New York Fashion Week was forever changed after Mexican-American designer Willy Chavarria, 56, debuted his breathtaking Spring/Summer 2024 collection on Wednesday.

Presented at New York City’s landmark Woolworth Building, a Gothic-style Tribeca skyscraper built in 1912, Chavarria’s collection is an ode to Chicano culture, workwear, roses, and his birthplace of Fresno, California.

Because our jaws are still on the floor at the designer’s intense, cinematic collection — aptly titled “New Life” — we had to find out more. Turns out, as Chavarria told WWD, he puts emotion center-stage. “It always starts in the heart, it very much does.”

“I always start out with music and feeling and books,” he explained to the outlet backstage. “The creative process evolves all the way through.”

And does it evolveHarper’s Bazaar professed that the 56-year-old designer “won” New York Fashion Week. Glimpse the flourishing, “operatic” collection here — we’re swooning:

As one X user wrote after seeing the designer’s latest work, it was an “emotional” experience for them. They added, “Loved seeing Mexican representation at Fashion Week.”

Mexican-American designer Willy Chavarria was first inspired by zoot suits in bringing politics into fashion

Chavarria was born in Fresno to a Mexican father and Irish-American mother, and as per the CFDA, grew up in the San Joaquin Valley in a tight-knit farm laborer community.

Earlier this year, Chavarria wrote an op-ed for the New York Times about his upbringing, finding inspiration in Mexican-American culture in California, and bringing politics into fashion.

“I am warm butter melting inside a flour tortilla, held over the kitchen sink on the hottest day of summer,” he reminisced. “I am tattooed with stories of my family and of Catholicism.” Even more poignant, though, he spoke about how his community shaped “his sense of self.”

“I am a direct product of the desegregation that came out of the civil rights movement, which put my Mexican father and Irish American mother in the same high school,” he wrote.

The fashion designer explained he grew up learning about civil rights leaders like Cesar Chavez and Dolores Huerta. He also read about the 1943 Zoot Suit Riots, where servicemen attacked Mexican-Americans and other people of color in Los Angeles for wearing zoot suits.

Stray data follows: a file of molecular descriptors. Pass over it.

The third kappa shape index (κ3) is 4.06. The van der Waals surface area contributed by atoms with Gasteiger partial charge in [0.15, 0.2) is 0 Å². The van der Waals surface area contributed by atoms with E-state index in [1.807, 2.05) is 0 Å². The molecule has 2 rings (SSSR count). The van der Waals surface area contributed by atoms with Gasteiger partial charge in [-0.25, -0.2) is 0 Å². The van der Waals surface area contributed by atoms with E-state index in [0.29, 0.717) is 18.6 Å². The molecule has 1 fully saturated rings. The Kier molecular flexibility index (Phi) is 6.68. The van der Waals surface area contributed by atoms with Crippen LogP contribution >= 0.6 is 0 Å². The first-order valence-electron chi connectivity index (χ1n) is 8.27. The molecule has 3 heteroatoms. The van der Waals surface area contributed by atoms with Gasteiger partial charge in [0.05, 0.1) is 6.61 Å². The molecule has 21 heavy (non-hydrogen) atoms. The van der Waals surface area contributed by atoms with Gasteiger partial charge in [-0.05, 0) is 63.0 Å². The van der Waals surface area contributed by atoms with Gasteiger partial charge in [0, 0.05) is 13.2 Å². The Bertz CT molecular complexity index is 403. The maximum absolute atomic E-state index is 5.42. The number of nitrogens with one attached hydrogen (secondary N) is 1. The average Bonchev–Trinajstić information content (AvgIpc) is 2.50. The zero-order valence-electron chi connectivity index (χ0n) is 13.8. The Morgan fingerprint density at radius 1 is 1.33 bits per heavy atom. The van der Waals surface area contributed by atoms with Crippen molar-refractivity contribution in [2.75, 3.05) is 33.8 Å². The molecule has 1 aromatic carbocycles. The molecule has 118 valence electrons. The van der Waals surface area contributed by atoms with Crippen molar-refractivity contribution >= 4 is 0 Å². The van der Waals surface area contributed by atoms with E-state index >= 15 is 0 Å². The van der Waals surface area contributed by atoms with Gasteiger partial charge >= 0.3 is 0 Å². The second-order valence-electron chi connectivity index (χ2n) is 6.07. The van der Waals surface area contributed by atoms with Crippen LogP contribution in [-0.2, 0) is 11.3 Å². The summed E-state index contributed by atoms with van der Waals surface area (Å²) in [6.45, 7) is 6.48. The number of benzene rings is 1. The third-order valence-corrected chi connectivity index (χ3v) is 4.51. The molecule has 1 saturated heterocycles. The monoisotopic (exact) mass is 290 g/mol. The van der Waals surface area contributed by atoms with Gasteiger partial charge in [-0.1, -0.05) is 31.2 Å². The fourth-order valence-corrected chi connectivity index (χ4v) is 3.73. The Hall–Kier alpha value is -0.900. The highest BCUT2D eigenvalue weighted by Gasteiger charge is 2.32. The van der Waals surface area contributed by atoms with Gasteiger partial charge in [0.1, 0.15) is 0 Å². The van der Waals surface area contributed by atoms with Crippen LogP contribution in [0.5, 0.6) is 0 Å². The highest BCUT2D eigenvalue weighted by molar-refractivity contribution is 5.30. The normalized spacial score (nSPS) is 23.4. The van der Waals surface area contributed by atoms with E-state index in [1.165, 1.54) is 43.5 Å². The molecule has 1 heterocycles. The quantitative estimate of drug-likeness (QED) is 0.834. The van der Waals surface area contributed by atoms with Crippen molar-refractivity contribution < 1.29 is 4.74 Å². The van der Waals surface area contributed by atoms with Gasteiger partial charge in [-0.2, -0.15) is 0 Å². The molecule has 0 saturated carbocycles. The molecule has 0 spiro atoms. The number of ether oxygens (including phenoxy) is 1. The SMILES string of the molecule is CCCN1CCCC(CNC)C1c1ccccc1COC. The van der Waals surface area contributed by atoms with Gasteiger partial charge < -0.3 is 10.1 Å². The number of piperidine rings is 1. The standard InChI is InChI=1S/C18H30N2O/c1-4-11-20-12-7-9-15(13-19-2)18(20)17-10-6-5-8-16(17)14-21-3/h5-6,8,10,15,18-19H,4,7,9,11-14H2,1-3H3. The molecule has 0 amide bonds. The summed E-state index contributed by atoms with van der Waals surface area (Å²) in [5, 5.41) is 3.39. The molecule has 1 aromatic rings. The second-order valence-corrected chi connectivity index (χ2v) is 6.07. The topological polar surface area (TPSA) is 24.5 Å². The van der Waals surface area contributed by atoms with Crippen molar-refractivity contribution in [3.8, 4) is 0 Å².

Chavarria stated that reading this changed everything for him. “The triple pleated trousers and voluminous tailoring of zoot suits, along with their history, are what led me down my current path.”

Once he saw clothing like zoot suits could “make powerful political statements,” he never looked back.

Today, the designer tells the Los Angeles Times how his childhood taught him about hard work. “Being around working people taught me how to have a work ethic, enabling me to grow myself and my business.” He added, “When you don’t have a lot, you make the best of what you have.”

Additionally, he is still much more inspired by grit, and people on the streets, than “the fashion world.”

He told Cultured, “There’s so much inspiration on the streets. I freak out every time I leave my apartment because people are so f**king amazing.”

“I like wrinkles, and I like crooked teeth; I like the flaws that make us real,” he described, a belief that even permeates who he hires in his company. “All of the people I work with know what it’s like to have suffered, what it’s like to have been on the sh*t end of the stick.”

In his op-ed, Chavarria said that fashion is “begging” for change, and he is up for the task. “I am here to show a new type of beauty,” he wrote, and he’s firm on not “tokenizing” his identity.

“Through my lens, I am not selling culture by tokenizing the less fortunate to benefit a big brand.” He made this even he also told Los Angeles Times: “As long as we maintain that sincerity, we won’t be at risk of commercializing our culture.”

“I want to show the entire Latinidad that we’re beautiful.”

What to know about the designer’s epic Spring/Summer 2024 collection

Chavarria, who is also senior vice president of design at Calvin Klein, brings his heart and soul into every piece of his eponymous brand. And yes, his latest collection is no different. As per Harper’s Bazaar‘s report, the Spring/Summer 2024 collection really did bring “New Life” into NYFW.

As per the outlet, Chavarria’s runway was “moving,” had “charisma” and “charm,” and more than anything, “heart.”

In fact, the designer put his Mexican heritage to the forefront.

This included shirts with the words “Grupo Nueva Visión Por Vida” printed on the front, red roses, crucifix necklaces, vaquero hats with more flowers, and a soundtrack that included songs like the bolero ranchero “Si Nos Dejan.” In short, it made your heart beat faster.

Chavarria explained to Vogue backstage, “It’s a very emotional collection for me because I found that as I was doing it that it touches on all these incredible influences in fashion throughout our Latinidad.”

“Moments that are from the ’30s, from the ’40s, from the ’50s, ’60s, and also the future,” he added. Even more, his fans felt just as emotional when seeing the collection. One X user wrote it was the “best closing fashion week could ever have,” applauding the designer’s brand identity:

Another X user said they are officially “converted” after seeing the collection, and… same:

In short, it’s safe to say Willy Chavarria’s latest collection all made us “feel things”: